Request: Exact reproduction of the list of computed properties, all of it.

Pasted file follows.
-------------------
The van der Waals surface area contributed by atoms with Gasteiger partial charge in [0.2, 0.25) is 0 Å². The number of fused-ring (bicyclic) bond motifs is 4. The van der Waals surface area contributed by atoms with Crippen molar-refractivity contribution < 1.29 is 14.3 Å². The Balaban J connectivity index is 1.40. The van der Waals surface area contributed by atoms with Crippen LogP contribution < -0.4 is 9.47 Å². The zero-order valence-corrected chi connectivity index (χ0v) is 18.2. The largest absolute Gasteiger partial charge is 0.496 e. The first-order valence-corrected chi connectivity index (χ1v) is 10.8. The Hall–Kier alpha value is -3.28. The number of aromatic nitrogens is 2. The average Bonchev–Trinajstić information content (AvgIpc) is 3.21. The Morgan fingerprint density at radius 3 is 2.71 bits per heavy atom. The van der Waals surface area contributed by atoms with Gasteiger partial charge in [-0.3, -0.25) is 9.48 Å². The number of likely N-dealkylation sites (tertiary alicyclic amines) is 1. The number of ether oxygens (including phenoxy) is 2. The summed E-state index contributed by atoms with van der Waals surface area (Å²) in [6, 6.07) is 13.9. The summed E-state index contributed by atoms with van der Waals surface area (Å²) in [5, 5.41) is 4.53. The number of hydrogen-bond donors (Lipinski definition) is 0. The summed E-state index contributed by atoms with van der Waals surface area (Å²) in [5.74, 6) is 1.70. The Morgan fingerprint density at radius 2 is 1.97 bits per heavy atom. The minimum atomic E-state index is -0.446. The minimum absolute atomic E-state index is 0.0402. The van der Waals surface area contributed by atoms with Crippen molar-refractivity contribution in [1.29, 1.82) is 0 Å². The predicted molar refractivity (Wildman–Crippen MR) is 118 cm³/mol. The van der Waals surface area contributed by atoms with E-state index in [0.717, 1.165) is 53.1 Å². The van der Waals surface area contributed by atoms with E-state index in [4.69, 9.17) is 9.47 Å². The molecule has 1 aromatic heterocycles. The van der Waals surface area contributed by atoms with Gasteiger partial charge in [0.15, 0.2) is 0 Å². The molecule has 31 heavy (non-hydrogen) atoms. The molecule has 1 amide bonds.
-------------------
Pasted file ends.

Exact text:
The van der Waals surface area contributed by atoms with Gasteiger partial charge in [0.2, 0.25) is 0 Å². The number of fused-ring (bicyclic) bond motifs is 4. The van der Waals surface area contributed by atoms with Crippen molar-refractivity contribution < 1.29 is 14.3 Å². The Balaban J connectivity index is 1.40. The van der Waals surface area contributed by atoms with Crippen LogP contribution < -0.4 is 9.47 Å². The zero-order valence-corrected chi connectivity index (χ0v) is 18.2. The largest absolute Gasteiger partial charge is 0.496 e. The first-order valence-corrected chi connectivity index (χ1v) is 10.8. The Hall–Kier alpha value is -3.28. The number of aromatic nitrogens is 2. The average Bonchev–Trinajstić information content (AvgIpc) is 3.21. The Morgan fingerprint density at radius 3 is 2.71 bits per heavy atom. The van der Waals surface area contributed by atoms with Gasteiger partial charge in [-0.3, -0.25) is 9.48 Å². The number of likely N-dealkylation sites (tertiary alicyclic amines) is 1. The number of ether oxygens (including phenoxy) is 2. The summed E-state index contributed by atoms with van der Waals surface area (Å²) in [6, 6.07) is 13.9. The summed E-state index contributed by atoms with van der Waals surface area (Å²) in [5, 5.41) is 4.53. The number of hydrogen-bond donors (Lipinski definition) is 0. The summed E-state index contributed by atoms with van der Waals surface area (Å²) in [5.74, 6) is 1.70. The Morgan fingerprint density at radius 2 is 1.97 bits per heavy atom. The minimum atomic E-state index is -0.446. The minimum absolute atomic E-state index is 0.0402. The van der Waals surface area contributed by atoms with Crippen molar-refractivity contribution in [1.29, 1.82) is 0 Å². The predicted molar refractivity (Wildman–Crippen MR) is 118 cm³/mol. The van der Waals surface area contributed by atoms with E-state index in [0.717, 1.165) is 53.1 Å². The van der Waals surface area contributed by atoms with E-state index in [4.69, 9.17) is 9.47 Å². The molecule has 1 aromatic heterocycles. The van der Waals surface area contributed by atoms with Gasteiger partial charge in [0.15, 0.2) is 0 Å². The molecule has 31 heavy (non-hydrogen) atoms. The molecule has 1 amide bonds.